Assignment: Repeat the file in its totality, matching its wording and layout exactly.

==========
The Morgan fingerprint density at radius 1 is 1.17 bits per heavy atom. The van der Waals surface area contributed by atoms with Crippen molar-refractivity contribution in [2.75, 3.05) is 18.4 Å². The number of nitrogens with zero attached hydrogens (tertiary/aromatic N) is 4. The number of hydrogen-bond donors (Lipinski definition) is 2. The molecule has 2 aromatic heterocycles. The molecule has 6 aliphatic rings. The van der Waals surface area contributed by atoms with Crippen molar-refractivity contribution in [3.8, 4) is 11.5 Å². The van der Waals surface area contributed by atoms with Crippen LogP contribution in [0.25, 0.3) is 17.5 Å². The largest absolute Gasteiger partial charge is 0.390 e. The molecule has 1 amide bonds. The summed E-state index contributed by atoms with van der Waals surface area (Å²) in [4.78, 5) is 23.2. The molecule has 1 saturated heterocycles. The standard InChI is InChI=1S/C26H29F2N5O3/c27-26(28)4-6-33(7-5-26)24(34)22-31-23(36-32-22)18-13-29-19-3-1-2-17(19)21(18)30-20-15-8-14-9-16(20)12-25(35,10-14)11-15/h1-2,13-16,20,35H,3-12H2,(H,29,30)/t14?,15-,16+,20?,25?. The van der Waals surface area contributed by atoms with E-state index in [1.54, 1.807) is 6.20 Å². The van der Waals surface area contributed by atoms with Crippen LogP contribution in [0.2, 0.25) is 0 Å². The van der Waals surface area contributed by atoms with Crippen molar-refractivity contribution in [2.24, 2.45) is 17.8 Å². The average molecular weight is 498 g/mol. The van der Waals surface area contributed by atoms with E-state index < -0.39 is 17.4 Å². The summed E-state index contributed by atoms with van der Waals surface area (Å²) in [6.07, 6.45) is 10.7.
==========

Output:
The Morgan fingerprint density at radius 1 is 1.17 bits per heavy atom. The van der Waals surface area contributed by atoms with Crippen molar-refractivity contribution in [2.75, 3.05) is 18.4 Å². The number of nitrogens with zero attached hydrogens (tertiary/aromatic N) is 4. The number of hydrogen-bond donors (Lipinski definition) is 2. The molecule has 2 aromatic heterocycles. The molecule has 6 aliphatic rings. The van der Waals surface area contributed by atoms with Crippen molar-refractivity contribution in [3.8, 4) is 11.5 Å². The van der Waals surface area contributed by atoms with Crippen LogP contribution in [0.25, 0.3) is 17.5 Å². The largest absolute Gasteiger partial charge is 0.390 e. The molecule has 1 amide bonds. The summed E-state index contributed by atoms with van der Waals surface area (Å²) in [4.78, 5) is 23.2. The molecule has 1 saturated heterocycles. The standard InChI is InChI=1S/C26H29F2N5O3/c27-26(28)4-6-33(7-5-26)24(34)22-31-23(36-32-22)18-13-29-19-3-1-2-17(19)21(18)30-20-15-8-14-9-16(20)12-25(35,10-14)11-15/h1-2,13-16,20,35H,3-12H2,(H,29,30)/t14?,15-,16+,20?,25?. The van der Waals surface area contributed by atoms with E-state index in [1.54, 1.807) is 6.20 Å². The van der Waals surface area contributed by atoms with Crippen LogP contribution in [0.2, 0.25) is 0 Å². The van der Waals surface area contributed by atoms with Crippen molar-refractivity contribution in [2.24, 2.45) is 17.8 Å². The average molecular weight is 498 g/mol. The van der Waals surface area contributed by atoms with E-state index < -0.39 is 17.4 Å². The summed E-state index contributed by atoms with van der Waals surface area (Å²) in [6.07, 6.45) is 10.7.